Garlic! Another great herb during cold and flu season (and all year round!). One I love to grow lots of every year in my garden. Garlic is a strong aromatic herb that combines very well with other herbs to combat bacterial and fungal infections and hypertension.
Common name: Garlic, Stinking Rose, Russian Penicillin
Botanical name: Allium sativum
Parts used: Bulb and scape
Energetics: Warming and drying.
Key constituents: Amino acids (arginine, glutaminic acid, glutamine leucine, lysince, valine, aspartic acid and tryptophan), Alliin (converts to allicin when the bulb is crushed), volatile oils, sulfur compounds (over 33), selenium, potassium, magnesium, calcium, choline, phosphorus, vitamin A, B and C and omega 6 and omega 3 fatty acids.
Plant properties and actions: Anti-bacterial, anti-coagulant, anti-fungal, antiseptic, aromatic, alterative, decongestant, hypotensive, cholagogue, stimulating expectorant and diaphoretic, immune modulating and circulatory stimulant.
Plant uses & indications: Hypertension, fungal infections, athlete's foot, bacterial infections, optimizing cholesterol levels, ear infections and aches, cold, flu, bronchial congestion, small intestinal bacterial overgrowth, digestion, asthma, dysentery, cancer, parasites, type 2 diabetes, insulin resistance, gas, gum disease, ulcers
Infections and illness: Garlic aids and supports the body in ways that no other herb can match. Allicin is the most often cited phytomedicinal in garlic, however the bulb actually contains over 70 active constituents. The broad range of therapeutic benefits have been demonstrated in over 2000 studies. It is a very effective antimicrobial and acts on bacteria, viruses and parasites of the alimentary tract. Garlic is very useful for infections of the respiratory system such as chronic bronchitis, catarrh, recurrent colds and influenza. The volatile oil of garlic is largely excreted via the lungs. Generally, garlic may be used as a preventative against many infectious conditions, digestive as well as respiratory. One study compared children taking long release garlic extracts to those taking a pharmaceutical drug to ward off upper respiratory infection. Those using the garlic had two to four times reduction in illness. Garlic has even been found to be effective against some antibiotic resistant strains of bacteria. Unlike antibiotics, garlic doesn't indiscriminately wipe out all bacteria in the body.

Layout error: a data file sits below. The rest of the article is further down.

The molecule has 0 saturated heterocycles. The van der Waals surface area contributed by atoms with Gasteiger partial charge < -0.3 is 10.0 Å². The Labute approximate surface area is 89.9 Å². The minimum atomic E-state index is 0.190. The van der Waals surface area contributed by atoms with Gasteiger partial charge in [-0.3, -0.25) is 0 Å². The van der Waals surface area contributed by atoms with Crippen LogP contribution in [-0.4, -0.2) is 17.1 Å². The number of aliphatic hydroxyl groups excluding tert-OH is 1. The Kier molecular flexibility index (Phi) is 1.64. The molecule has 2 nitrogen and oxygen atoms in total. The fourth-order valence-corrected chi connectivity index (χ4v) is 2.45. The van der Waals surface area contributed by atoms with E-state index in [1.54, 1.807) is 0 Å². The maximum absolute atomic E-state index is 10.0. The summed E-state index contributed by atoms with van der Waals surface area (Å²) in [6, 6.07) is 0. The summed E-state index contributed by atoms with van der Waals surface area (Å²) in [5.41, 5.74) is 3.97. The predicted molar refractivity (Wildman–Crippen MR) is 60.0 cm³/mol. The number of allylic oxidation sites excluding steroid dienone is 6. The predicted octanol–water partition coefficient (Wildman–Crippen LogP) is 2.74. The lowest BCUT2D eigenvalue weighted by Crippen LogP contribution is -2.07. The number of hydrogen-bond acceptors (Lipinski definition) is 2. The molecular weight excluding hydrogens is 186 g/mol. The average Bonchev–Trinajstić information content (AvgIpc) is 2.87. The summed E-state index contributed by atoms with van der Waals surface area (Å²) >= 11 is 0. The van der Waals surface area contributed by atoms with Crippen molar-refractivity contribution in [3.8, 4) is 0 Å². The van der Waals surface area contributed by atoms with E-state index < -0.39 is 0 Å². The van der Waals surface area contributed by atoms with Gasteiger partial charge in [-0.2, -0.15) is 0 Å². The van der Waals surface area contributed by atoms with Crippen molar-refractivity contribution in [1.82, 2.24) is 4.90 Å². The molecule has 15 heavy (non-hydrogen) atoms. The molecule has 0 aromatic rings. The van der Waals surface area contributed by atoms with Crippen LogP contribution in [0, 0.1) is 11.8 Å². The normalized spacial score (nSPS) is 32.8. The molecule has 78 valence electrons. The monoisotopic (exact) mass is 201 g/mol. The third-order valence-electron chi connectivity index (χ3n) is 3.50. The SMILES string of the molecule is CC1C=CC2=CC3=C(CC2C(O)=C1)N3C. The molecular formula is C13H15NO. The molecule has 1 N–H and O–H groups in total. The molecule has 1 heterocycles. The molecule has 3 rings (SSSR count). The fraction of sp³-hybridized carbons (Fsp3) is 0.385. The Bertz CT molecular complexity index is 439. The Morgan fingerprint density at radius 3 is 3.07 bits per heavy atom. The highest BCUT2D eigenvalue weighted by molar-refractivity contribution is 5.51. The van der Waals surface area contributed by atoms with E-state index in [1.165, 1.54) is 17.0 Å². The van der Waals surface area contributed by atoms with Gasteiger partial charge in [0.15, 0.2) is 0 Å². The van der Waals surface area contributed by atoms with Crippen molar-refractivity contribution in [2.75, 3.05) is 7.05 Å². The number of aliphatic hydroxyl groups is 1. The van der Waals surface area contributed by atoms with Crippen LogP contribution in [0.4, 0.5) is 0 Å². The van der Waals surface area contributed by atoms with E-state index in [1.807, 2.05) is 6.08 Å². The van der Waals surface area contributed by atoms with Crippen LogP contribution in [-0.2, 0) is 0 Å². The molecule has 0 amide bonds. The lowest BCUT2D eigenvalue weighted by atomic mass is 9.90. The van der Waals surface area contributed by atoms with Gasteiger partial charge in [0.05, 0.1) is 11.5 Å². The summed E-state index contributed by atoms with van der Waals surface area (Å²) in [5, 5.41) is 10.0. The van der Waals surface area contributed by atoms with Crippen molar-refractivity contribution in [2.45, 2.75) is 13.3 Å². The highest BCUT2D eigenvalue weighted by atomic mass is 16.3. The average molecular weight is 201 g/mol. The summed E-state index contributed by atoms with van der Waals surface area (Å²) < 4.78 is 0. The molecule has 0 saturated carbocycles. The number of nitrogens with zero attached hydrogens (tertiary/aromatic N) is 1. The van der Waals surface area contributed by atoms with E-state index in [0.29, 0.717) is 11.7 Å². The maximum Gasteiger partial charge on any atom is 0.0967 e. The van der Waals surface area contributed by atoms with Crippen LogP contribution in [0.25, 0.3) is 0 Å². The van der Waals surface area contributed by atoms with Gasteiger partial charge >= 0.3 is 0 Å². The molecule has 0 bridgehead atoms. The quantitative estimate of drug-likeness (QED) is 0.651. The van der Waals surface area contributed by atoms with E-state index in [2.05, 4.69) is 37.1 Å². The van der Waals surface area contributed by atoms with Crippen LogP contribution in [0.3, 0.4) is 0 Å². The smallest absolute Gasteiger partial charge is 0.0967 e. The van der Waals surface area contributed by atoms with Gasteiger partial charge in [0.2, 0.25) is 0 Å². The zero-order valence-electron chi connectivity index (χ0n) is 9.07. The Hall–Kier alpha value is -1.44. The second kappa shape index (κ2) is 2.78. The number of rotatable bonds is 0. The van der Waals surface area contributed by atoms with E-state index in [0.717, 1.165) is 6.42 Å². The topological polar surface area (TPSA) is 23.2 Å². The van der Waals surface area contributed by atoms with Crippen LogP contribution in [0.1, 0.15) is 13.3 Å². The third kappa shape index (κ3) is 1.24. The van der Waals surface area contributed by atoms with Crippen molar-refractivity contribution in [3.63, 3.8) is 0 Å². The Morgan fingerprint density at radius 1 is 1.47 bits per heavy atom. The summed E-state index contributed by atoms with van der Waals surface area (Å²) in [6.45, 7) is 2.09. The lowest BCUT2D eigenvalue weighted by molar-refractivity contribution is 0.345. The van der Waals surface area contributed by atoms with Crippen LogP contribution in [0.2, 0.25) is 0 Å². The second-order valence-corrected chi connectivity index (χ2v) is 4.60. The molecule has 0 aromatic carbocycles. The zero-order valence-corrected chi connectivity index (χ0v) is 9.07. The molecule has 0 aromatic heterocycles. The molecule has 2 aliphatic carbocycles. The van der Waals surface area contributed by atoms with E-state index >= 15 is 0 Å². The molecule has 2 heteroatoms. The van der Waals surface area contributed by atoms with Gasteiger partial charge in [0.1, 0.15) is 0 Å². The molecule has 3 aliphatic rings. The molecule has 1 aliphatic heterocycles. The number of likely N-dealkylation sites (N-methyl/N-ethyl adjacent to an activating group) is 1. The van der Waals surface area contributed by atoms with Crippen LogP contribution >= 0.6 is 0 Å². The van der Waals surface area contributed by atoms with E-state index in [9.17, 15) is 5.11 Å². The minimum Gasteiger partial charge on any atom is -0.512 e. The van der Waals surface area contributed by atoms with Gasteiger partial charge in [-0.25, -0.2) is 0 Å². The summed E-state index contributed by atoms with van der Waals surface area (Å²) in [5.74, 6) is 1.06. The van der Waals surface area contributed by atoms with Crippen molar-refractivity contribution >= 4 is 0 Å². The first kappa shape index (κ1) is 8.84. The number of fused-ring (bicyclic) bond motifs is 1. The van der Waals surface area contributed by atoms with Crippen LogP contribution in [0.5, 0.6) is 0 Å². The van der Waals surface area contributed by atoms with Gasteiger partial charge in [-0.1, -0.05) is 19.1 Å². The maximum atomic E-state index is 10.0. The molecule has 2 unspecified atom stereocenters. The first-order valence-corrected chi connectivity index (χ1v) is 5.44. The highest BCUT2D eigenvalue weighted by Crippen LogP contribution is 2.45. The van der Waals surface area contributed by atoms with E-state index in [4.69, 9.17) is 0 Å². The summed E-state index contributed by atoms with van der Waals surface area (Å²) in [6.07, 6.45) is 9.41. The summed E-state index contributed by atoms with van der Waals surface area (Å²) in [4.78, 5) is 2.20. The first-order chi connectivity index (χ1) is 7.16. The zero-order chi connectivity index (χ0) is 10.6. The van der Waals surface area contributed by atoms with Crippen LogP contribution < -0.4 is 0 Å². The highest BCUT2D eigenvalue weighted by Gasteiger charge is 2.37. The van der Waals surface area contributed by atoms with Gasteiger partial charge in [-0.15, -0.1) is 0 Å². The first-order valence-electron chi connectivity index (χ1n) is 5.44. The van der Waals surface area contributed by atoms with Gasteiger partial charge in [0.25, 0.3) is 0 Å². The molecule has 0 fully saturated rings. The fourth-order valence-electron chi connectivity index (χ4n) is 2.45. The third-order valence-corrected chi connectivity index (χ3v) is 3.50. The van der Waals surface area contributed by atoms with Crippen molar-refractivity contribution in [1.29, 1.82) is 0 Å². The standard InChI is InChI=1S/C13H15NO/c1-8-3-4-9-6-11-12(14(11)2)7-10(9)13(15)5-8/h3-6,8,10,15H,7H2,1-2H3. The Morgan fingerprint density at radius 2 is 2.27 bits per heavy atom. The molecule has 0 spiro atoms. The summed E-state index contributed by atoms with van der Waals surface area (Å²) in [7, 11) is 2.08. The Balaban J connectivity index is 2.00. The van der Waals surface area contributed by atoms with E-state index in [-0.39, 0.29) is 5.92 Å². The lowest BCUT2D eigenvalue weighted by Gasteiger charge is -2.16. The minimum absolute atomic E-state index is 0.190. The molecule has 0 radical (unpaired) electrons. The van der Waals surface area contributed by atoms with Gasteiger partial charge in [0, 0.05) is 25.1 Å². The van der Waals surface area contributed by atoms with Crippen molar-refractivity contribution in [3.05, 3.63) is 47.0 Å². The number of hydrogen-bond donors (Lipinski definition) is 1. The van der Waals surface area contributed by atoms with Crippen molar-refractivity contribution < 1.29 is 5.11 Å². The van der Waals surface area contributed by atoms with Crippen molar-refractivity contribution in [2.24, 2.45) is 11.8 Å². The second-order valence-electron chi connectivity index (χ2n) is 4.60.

Garlic breaks up lung congestion and addresses ear infections while also modulating the immune system. Studies have shown that it increases killer cells in the immune system, reduces inflammatory cytokines and decreases specific pathogens such as streptococcus and Candida albicans. Garlic's warming and pungent properties break up mucous in the body making it great for cold and flu symptoms that have feelings of coldness and congestion on the sinuses and lungs. Garlic also can be used topically to fight infections of all kinds. Infusing with honey is a great way to do this.